Olmsted's Tosomock Farm, Staten Island, N.Y.
Situated on a slope overlooking Raritan Bay, a two-story farmhouse and 1.7-acre grounds are all that remains of Frederick Law Olmsted, Sr.’s (1822-1903) former residence, ornamental farm, and experimental landscape. The site had been used as a wheat farm since the late seventeenth century, and the stone farm house, constructed in the early eighteenth century, became the core of more than two centuries of expansions and renovations.
Known as “Tosomock Farm” during Olmsted, Sr.’s, ownership from 1847 to 1866, the site, purchased for him by his father, became the young gentleman farmer’s living laboratory. The property encompassed 100 acres of farmland and 25 acres of woodland at the time, on which Olmsted, Sr., conducted agricultural experiments that directly influenced his future designs. He cultivated thousands of fruit trees and other specimens, including Cedars of Lebanon, black walnut, mulberry, linden and ginkgo trees – some of which remain on the property today. He also honed his technical and design skills, creating a dramatic, curved driveway, draining marshes to increase usable acreage, moving outbuildings farther away from the house to hide them from view, and adding water plants to the utilitarian barnyard pond to create more scenic environs. The farm was an economic failure, but served Olmsted, Sr., well as the site where he and Calvert Vaux completed their plan that won the competition for Central Park, worked on plans for Prospect, Morningside, and Riverside Parks, and where Olmsted began his relationship with the Vanderbilt family, which later led to many commissions.
After Olmsted’s tenure, a real estate developer created a resort in the 1880s. The landscape continued to evolve, with walks and drives cut into wooded areas, and croquet and lawn tennis courts established. In the mid-1920s, Hylan Boulevard was constructed along Staten Island’s south shore, extending from Rosebank to Tottenville and cutting through the property. The land was then subdivided into residential lots and developed, while the Olmsted house went to private ownership. In 2006, the New York City Department of Parks and Recreation acquired the house and grounds with plans to open it to the public.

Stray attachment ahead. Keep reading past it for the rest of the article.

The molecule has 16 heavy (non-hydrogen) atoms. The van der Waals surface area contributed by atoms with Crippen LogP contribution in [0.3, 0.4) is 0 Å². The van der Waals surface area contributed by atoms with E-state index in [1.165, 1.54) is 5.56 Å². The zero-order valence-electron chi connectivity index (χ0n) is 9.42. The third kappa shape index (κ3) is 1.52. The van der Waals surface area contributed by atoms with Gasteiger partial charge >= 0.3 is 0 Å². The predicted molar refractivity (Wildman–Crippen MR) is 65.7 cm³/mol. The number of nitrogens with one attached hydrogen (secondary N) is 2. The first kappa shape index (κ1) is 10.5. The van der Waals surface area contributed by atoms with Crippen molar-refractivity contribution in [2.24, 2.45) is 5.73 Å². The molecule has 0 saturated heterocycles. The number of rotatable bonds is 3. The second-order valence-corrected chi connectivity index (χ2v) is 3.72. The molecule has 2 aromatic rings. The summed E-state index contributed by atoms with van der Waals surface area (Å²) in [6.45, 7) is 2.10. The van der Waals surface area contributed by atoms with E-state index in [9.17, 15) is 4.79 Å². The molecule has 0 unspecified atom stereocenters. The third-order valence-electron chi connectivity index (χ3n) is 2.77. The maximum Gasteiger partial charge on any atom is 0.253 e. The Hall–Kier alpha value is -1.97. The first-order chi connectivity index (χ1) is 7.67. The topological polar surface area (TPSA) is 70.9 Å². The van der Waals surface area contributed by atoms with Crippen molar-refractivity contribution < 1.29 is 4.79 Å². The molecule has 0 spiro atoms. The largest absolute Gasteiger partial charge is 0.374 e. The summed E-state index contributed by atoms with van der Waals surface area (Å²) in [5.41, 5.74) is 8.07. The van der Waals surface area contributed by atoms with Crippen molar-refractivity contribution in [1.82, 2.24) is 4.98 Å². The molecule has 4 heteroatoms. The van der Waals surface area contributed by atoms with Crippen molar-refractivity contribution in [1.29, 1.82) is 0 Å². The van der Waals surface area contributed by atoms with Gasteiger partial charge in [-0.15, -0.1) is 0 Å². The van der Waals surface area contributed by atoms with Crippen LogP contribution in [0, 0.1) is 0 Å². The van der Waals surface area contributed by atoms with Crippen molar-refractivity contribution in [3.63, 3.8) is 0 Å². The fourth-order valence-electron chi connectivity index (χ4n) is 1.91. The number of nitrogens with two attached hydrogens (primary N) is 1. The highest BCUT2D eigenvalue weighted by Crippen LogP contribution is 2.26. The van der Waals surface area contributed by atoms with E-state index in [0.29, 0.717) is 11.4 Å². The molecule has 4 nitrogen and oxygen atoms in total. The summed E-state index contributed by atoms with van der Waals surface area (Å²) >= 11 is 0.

Now formally called the Olmsted-Beil House Park, the property is recognized as a New York City Landmark. Though it met the eligibility criteria for listing in the National Register of Historic Places in 1999, the site is not currently listed.
The house has been vacant since the Parks Department purchased it in 2006, and the structure and surrounding land have fallen into a state of neglect. The grounds are woefully overgrown, and the farm house has deteriorated significantly. Initially, thanks to a $20,000 grant and technical oversight from the non-profit New York Landmarks Conservancy, emergency repairs were made to ensure the building was weathertight – including sealing the leaking roof, repointing the walls, and covering the windows and doors with plywood. These were essential efforts to mitigate further damage, however, more is needed to help secure its future.
The property is set back from the surrounding streets, incurring accessibility issues, and though it is officially a city park, the landscape features several “Historical Site: No Trespassing” signs, further deterring public engagement. Efforts to repair, enhance, or improve the site have been hindered by the Department of Parks’ limited funding; the desire to purchase adjacent property, which was originally part of the Olmsted farm; and, the need for a local group to advocate for and help support the property.
In July 2017, the New York Landmarks Conservancy wrote NYC Parks Commissioner Mitchell Silver and offered to pay for an updated structures report. On August 2, 2017 the Conservancy announced that the Department, following an influx of emails sent to Commissioner Silver by concerned citizens, has accepted their offer to pay for an updated conditions survey of the house. This is a first step towards protecting and saving the property, and will, at the very least, ensure proper documentation of this important historic site. The results of the survey will inform the Conservancy’s next step, most likely a request to the City for capital funding for restoration expenses. This is the beginning of a lengthy, multi-year process.
There is a need for the establishment of a local, non-profit “Friends” group to continue to raise funds and help move this project forward. The public will also need to respond to periodic calls for action, including calls to solicit funding from the City of New York. The Cultural Landscape Foundation will continue to monitor the situation, posting updates when there are direct courses of action for the public to take. At this stage, concerned citizens may contact the Department of Parks and Recreation to show their support of the project.